BCA investigating I-494 traffic shooting, suspect death

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The Minnesota Bureau of Criminal Apprehension is investigating an incident involving a man shooting into traffic along Interstate 494 in Bloomington.

The Bloomington Police Department said officers responded to a 911 call about a man with a gun at the pedestrian bridge over the interstate, near the Nicollet Avenue exit at around 6:15 p.m. Thursday.

Police: Man fired gun at traffic on I-494; dies after self-inflicted gunshot wound

"The individual who was armed with a gun began firing rounds down in the direction of vehicles on 494, at which time a Bloomington police officer fired their weapon at the individual," Deputy Chief Mike Hartley said during a news briefing following the incident Thursday night.

He said officers also tried to talk the man down.

"After about 10 minutes of still remaining on the bridge, climbing up onto the protective fencing, there were a few more rounds that individual fired," Hartley said.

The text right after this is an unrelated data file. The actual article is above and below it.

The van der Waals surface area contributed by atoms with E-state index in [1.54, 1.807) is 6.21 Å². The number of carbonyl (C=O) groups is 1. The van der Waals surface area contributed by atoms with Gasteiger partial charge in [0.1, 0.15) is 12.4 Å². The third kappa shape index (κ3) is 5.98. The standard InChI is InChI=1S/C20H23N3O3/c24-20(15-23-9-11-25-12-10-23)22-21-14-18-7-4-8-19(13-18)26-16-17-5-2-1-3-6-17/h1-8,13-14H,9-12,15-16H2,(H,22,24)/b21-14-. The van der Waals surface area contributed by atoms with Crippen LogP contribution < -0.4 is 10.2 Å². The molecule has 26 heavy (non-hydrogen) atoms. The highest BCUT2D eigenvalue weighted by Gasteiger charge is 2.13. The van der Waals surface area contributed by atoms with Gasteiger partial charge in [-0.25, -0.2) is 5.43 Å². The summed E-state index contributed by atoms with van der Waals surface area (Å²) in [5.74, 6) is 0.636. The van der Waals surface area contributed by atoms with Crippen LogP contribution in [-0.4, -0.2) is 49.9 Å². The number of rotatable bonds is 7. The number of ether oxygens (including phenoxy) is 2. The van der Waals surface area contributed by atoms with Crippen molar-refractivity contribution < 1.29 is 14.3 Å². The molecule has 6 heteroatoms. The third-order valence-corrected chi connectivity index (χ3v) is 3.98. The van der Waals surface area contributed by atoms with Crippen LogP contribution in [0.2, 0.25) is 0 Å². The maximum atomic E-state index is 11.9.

Hartley said the department has not received any reports of drivers getting hit by the suspect’s gunfire.

He said the man ultimately shot himself and fell onto the road.

No police officers were hurt in the incident.

The BCA told 5 EYEWITNESS NEWS the investigation of the incident is in its very early stages. A spokesperson said the suspect’s name will be released, along with information about the cause and manner of death once the preliminary autopsy is completed.

Three Bloomington police officers are on administrative leave, which is standard protocol following this type of incident.

Police did not release any other details about the nature of the call, including whether the man was having a mental health crisis.

A man who witnessed the incident said he was hoping it would not end with a loss of life.

"It was pretty traumatic to watch last night unfold," Noah McCourt said. "Just feeling the trauma kind of leak through my body of just the same story, over and over and over."

McCourt is also a mental health advocate and leader of the Minnesota Disability Justice Network and would like to see changes in how crisis calls are answered.

"I think learning to approach people with a level of difference to what they’re going through and a level of empathy really makes a difference," McCourt said.

The Bloomington Police Department said it could not comment on the case Friday since it has been handed over to the BCA.

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